Australia is also home to many different cultures - from Africa, from Asia, from the Middle East, from Europe, from the Americas. Apart from those indigenous to this land, no Australian is completely "Australian" - or, a better way of expressing this: every Australian is Australian, no matter where we come from. We are all carrying the blood of travellers, migrants, immigrants. Many came to this place; many others continue to come; many were always here. To recognise, heal and repair our history is necessary. To grow into and realise a better, more communal future is also necessary.

Refugees fleeing persecution in their home countries take a very long and very hard trip to get to this island. The governmental policies in this country in relation to refugees have been on a slippery slope for many years. I've written about this before, for the Refuge podcast. Currently we have a cruel and cynical policy of sending back refugees to camps in poor neighbouring countries. There is resistance to this; there is growing outrage and activism. There are also many great organisations working to encourage refugees and immigrants once here to share their rich cultural perspectives and art, to contribute to the tapestry of this country and to repair the damage that ignorance and racism has done to the migrant experience here.

Multicultural Arts Victoria is one, an organisation bringing together artists, both immigrant and indigenous, encouraging and supporting young artists, putting on festivals like the Emerge Festival which is happening right now in Melbourne, and recording and producing some excellent compilation albums including the Visible series showcasing musical collaborations from MAV's mentoring programs.

From Visible 8 we hear Taqi Khan - born in Afghanistan, living and making music in Melbourne. Atish (Fire) is a traditional love song sung in Hazaragi. From another Multicultural Arts Victoria release 4DS, Traffic and Sib, originally from France, with the deep funk of Jezebel. And, two live recordings from MAV's ReMastered Myths project, which brought together musicians from different musical and cultural backgrounds to collaborate, improvise, and explore foreign sounds and styles. First, a collaboration between The Cumbia Cosmonauts, Lamine Sonko and Amadou Kalissa - From West African rhythms to electro infusions, the ever adapting Cumbia takes a trip back to its ancestral origins. Later in the show, Taqi Khan again collaborating with hip hop artist and educator Morganics.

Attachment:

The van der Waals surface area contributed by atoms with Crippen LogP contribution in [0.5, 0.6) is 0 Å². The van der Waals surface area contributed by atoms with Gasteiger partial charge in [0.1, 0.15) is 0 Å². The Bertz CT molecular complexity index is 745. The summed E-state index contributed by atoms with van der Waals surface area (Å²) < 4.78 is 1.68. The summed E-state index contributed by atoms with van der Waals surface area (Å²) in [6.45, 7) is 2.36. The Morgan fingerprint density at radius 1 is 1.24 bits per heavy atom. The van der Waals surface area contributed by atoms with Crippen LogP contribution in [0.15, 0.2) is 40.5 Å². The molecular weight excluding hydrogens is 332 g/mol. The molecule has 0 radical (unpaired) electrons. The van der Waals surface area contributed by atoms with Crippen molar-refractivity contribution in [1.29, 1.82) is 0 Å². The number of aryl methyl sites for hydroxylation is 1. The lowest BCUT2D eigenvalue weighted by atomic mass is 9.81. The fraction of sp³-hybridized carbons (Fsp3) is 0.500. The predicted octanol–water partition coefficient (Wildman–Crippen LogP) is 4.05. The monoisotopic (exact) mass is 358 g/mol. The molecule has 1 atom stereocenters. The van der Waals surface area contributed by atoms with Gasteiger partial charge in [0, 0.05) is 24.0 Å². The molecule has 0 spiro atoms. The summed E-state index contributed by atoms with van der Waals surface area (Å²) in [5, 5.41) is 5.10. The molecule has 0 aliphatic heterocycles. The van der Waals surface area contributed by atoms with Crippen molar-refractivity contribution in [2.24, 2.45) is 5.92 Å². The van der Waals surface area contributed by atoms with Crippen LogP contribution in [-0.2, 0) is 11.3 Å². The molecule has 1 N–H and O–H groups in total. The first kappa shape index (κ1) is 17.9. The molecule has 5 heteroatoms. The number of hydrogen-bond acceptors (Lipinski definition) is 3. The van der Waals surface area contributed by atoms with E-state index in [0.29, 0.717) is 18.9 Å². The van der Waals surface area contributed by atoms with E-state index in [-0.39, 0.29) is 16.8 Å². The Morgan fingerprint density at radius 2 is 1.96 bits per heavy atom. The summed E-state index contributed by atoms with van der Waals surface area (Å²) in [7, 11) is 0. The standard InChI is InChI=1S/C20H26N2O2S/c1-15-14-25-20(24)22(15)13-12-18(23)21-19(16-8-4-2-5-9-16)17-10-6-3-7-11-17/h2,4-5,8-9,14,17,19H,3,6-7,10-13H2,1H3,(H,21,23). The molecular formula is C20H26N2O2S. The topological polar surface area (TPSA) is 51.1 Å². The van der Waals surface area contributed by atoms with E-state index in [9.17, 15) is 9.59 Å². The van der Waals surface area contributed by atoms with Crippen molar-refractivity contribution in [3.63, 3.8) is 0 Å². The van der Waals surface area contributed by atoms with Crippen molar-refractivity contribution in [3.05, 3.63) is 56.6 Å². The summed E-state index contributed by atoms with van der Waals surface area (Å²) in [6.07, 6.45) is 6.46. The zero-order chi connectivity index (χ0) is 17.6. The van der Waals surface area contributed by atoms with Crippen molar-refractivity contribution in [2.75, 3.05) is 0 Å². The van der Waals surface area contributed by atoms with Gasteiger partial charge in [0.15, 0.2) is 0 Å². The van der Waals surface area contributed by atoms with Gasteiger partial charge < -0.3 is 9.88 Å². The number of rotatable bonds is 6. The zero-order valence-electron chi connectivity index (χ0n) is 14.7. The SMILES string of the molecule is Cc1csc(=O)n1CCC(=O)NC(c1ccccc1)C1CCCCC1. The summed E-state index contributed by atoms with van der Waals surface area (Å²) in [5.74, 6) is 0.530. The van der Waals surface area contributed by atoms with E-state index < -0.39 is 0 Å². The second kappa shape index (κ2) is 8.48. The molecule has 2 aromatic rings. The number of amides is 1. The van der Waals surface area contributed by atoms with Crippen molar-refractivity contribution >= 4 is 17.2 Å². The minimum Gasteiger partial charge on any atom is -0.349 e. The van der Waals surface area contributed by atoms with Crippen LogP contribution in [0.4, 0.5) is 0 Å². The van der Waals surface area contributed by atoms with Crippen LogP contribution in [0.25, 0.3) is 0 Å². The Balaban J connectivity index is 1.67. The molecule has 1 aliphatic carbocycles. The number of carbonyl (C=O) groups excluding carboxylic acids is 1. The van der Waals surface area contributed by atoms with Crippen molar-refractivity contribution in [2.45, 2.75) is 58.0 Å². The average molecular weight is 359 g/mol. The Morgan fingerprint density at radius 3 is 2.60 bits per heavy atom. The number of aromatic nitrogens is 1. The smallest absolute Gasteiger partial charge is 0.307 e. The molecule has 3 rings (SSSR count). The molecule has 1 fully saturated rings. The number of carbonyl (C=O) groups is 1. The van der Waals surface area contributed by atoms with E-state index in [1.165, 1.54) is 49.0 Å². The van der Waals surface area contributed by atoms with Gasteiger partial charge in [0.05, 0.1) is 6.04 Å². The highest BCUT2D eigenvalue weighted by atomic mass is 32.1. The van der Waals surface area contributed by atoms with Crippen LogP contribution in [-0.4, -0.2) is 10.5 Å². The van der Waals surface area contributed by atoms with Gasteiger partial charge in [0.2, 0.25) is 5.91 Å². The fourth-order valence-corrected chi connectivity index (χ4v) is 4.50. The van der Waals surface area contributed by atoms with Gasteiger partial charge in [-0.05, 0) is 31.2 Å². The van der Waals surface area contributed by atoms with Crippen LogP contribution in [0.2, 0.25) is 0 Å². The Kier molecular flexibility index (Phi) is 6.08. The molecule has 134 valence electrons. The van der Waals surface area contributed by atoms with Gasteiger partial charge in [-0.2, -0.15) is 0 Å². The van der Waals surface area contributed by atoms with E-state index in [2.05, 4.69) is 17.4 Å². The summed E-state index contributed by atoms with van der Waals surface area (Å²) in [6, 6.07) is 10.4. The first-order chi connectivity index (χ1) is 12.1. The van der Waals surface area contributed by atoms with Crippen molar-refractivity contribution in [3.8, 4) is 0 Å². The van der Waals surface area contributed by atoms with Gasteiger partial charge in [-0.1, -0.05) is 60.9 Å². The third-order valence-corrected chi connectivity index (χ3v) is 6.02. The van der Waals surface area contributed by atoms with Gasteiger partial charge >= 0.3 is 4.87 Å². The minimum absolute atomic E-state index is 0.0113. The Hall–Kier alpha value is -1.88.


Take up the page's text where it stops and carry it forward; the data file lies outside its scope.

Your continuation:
L-Fresh the Lion also released an album last month. This is a hip hop poet of deep consciousness, inspired by his cultural and ancestral roots of the the Sikhs from Panjab, India. More than inspiration - the deep embodiment of culture and person in music. And in a way that really only hip hop can do, L-Fresh wraps message in music so clearly that you cannot help but hear. Embodying his words in his existence also, he is an ambassador for All Together Now, Australia’s only national charity that exists solely to address racism. This album ought to go big. Many more people ought to hear this voice. In this podcast I feature a track from the album, The Heart, the Pen featuring singer Jeet Hakam. L-Fresh's video for the track Survive (ft. MK-1) was filmed with the Sikh communities of Sydney and Melbourne. As he says, it showcases the diversity and beauty of Australia's Sikh community,

Sri Lankan / Middle Eastern / Australian vocalist, and currently Pacific seafarer, Larry T Hill’s FAQ mixup is a combination of a live performance in Darwin and a recorded version for video last year (the video below). This poem is wry, frustrated, but also infused with a real love, I think. In his frustrated listing of the FAQs, Larry perfectly expresses the experience of casual racism that is unfortunately a part of Australian life.

I feel energised by making this edition of La Danza Poetica. I have felt disconnected from my country for some time, angry and disturbed by the politics and frustrated by the apathy, and just wanting to leave it behind. But lately I've felt more hopeful and more positive, and it's been through engaging with the music and poetry that is happening here, the empowering and beautiful connections being made between the many cultures, languages and spirits inhabiting this place. So I hope that this mix of music and poetry inspires a little of that sense of positivity and possibility in you, too. I'm feeling like my journeying in my birthplace is just beginning, again. "...And the learning continues."

The last track of the dance is the gorgeous Gathu Mawula. Two deep souls of Australia, Gurrumul Yunupingu and Natalie Pa'apa'a of Blue King Brown came together in a very natural and very spirited collaboration to record this. The song originally appeared on Gurrumul’s eponymous debut album where he sung it completely in the Yolgnu language. "It’s a song about family, about the land and about our essential connection to it." 

Taking us full circle - Gurrumul is also from Elcho Island.